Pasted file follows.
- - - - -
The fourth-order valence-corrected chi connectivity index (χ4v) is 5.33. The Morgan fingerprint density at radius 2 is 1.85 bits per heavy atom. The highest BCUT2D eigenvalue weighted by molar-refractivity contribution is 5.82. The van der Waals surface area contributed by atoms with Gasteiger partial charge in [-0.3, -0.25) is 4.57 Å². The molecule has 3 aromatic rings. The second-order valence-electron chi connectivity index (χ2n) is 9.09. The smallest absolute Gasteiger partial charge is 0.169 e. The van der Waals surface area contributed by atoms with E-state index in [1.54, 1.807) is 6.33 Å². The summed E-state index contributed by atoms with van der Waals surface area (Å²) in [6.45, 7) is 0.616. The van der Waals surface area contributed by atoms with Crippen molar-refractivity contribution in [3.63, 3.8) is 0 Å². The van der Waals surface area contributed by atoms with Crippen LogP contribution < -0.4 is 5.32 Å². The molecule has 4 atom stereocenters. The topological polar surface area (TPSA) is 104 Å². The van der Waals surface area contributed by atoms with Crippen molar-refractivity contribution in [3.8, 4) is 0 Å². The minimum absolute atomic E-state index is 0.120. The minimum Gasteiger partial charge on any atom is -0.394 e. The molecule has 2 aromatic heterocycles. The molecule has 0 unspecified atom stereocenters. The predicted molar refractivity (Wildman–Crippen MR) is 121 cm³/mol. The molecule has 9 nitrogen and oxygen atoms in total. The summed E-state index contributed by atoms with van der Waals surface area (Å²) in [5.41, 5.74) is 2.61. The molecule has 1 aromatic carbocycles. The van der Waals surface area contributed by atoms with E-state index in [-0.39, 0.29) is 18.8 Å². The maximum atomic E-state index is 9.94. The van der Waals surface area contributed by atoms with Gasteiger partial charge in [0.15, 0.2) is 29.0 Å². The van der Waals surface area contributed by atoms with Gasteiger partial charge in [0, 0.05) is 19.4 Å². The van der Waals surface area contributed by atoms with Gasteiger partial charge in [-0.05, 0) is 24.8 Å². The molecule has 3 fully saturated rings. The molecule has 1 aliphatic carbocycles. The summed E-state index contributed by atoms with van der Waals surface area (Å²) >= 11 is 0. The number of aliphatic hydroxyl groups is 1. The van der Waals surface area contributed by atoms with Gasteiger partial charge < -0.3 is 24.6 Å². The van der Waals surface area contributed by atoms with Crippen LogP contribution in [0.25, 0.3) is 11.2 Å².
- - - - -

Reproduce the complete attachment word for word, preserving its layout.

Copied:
The fourth-order valence-corrected chi connectivity index (χ4v) is 5.33. The Morgan fingerprint density at radius 2 is 1.85 bits per heavy atom. The highest BCUT2D eigenvalue weighted by molar-refractivity contribution is 5.82. The van der Waals surface area contributed by atoms with Gasteiger partial charge in [-0.3, -0.25) is 4.57 Å². The molecule has 3 aromatic rings. The second-order valence-electron chi connectivity index (χ2n) is 9.09. The smallest absolute Gasteiger partial charge is 0.169 e. The van der Waals surface area contributed by atoms with E-state index in [1.54, 1.807) is 6.33 Å². The summed E-state index contributed by atoms with van der Waals surface area (Å²) in [6.45, 7) is 0.616. The van der Waals surface area contributed by atoms with Crippen molar-refractivity contribution in [3.63, 3.8) is 0 Å². The van der Waals surface area contributed by atoms with Crippen LogP contribution < -0.4 is 5.32 Å². The molecule has 4 atom stereocenters. The topological polar surface area (TPSA) is 104 Å². The van der Waals surface area contributed by atoms with Crippen molar-refractivity contribution in [3.8, 4) is 0 Å². The minimum absolute atomic E-state index is 0.120. The minimum Gasteiger partial charge on any atom is -0.394 e. The molecule has 2 aromatic heterocycles. The molecule has 0 unspecified atom stereocenters. The predicted molar refractivity (Wildman–Crippen MR) is 121 cm³/mol. The molecule has 9 nitrogen and oxygen atoms in total. The summed E-state index contributed by atoms with van der Waals surface area (Å²) in [5.41, 5.74) is 2.61. The molecule has 1 aromatic carbocycles. The van der Waals surface area contributed by atoms with E-state index in [-0.39, 0.29) is 18.8 Å². The maximum atomic E-state index is 9.94. The van der Waals surface area contributed by atoms with Gasteiger partial charge in [0.15, 0.2) is 29.0 Å². The van der Waals surface area contributed by atoms with Gasteiger partial charge in [0, 0.05) is 19.4 Å². The van der Waals surface area contributed by atoms with Gasteiger partial charge in [-0.05, 0) is 24.8 Å². The molecule has 3 fully saturated rings. The molecule has 1 aliphatic carbocycles. The summed E-state index contributed by atoms with van der Waals surface area (Å²) >= 11 is 0. The number of aliphatic hydroxyl groups is 1. The van der Waals surface area contributed by atoms with Gasteiger partial charge < -0.3 is 24.6 Å². The van der Waals surface area contributed by atoms with Crippen LogP contribution in [0.25, 0.3) is 11.2 Å².